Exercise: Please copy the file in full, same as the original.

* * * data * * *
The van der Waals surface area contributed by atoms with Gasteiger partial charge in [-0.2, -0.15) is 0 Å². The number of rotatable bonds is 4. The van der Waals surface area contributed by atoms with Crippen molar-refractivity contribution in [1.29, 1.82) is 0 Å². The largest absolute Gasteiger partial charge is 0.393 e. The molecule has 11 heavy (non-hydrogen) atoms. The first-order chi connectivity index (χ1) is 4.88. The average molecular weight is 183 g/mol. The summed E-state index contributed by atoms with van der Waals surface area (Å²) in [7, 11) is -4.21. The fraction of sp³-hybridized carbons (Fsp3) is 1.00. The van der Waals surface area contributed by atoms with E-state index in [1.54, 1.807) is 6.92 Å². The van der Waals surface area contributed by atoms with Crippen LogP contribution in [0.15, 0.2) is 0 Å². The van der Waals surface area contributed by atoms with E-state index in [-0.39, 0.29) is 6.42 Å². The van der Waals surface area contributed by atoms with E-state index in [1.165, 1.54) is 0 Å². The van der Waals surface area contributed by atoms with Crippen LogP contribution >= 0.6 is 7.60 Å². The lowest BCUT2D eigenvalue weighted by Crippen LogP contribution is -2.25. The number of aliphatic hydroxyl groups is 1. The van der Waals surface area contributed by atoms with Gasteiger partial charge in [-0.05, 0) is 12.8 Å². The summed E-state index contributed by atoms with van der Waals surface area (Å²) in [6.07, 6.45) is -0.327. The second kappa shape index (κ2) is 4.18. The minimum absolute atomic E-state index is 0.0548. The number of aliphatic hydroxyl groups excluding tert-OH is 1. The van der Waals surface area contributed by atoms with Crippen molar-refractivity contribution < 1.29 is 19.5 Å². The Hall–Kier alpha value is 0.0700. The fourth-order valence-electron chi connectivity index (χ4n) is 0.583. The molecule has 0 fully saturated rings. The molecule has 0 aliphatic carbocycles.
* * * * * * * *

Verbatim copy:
The van der Waals surface area contributed by atoms with Gasteiger partial charge in [-0.2, -0.15) is 0 Å². The number of rotatable bonds is 4. The van der Waals surface area contributed by atoms with Crippen molar-refractivity contribution in [1.29, 1.82) is 0 Å². The largest absolute Gasteiger partial charge is 0.393 e. The molecule has 11 heavy (non-hydrogen) atoms. The first-order chi connectivity index (χ1) is 4.88. The average molecular weight is 183 g/mol. The summed E-state index contributed by atoms with van der Waals surface area (Å²) in [7, 11) is -4.21. The fraction of sp³-hybridized carbons (Fsp3) is 1.00. The van der Waals surface area contributed by atoms with E-state index in [1.54, 1.807) is 6.92 Å². The van der Waals surface area contributed by atoms with Crippen LogP contribution in [0.15, 0.2) is 0 Å². The van der Waals surface area contributed by atoms with E-state index in [-0.39, 0.29) is 6.42 Å². The van der Waals surface area contributed by atoms with E-state index in [1.165, 1.54) is 0 Å². The van der Waals surface area contributed by atoms with Crippen LogP contribution >= 0.6 is 7.60 Å². The lowest BCUT2D eigenvalue weighted by Crippen LogP contribution is -2.25. The number of aliphatic hydroxyl groups is 1. The van der Waals surface area contributed by atoms with Gasteiger partial charge in [-0.05, 0) is 12.8 Å². The summed E-state index contributed by atoms with van der Waals surface area (Å²) in [6.07, 6.45) is -0.327. The second kappa shape index (κ2) is 4.18. The minimum absolute atomic E-state index is 0.0548. The number of aliphatic hydroxyl groups excluding tert-OH is 1. The van der Waals surface area contributed by atoms with Crippen molar-refractivity contribution < 1.29 is 19.5 Å². The Hall–Kier alpha value is 0.0700. The fourth-order valence-electron chi connectivity index (χ4n) is 0.583. The molecule has 0 fully saturated rings. The molecule has 0 aliphatic carbocycles.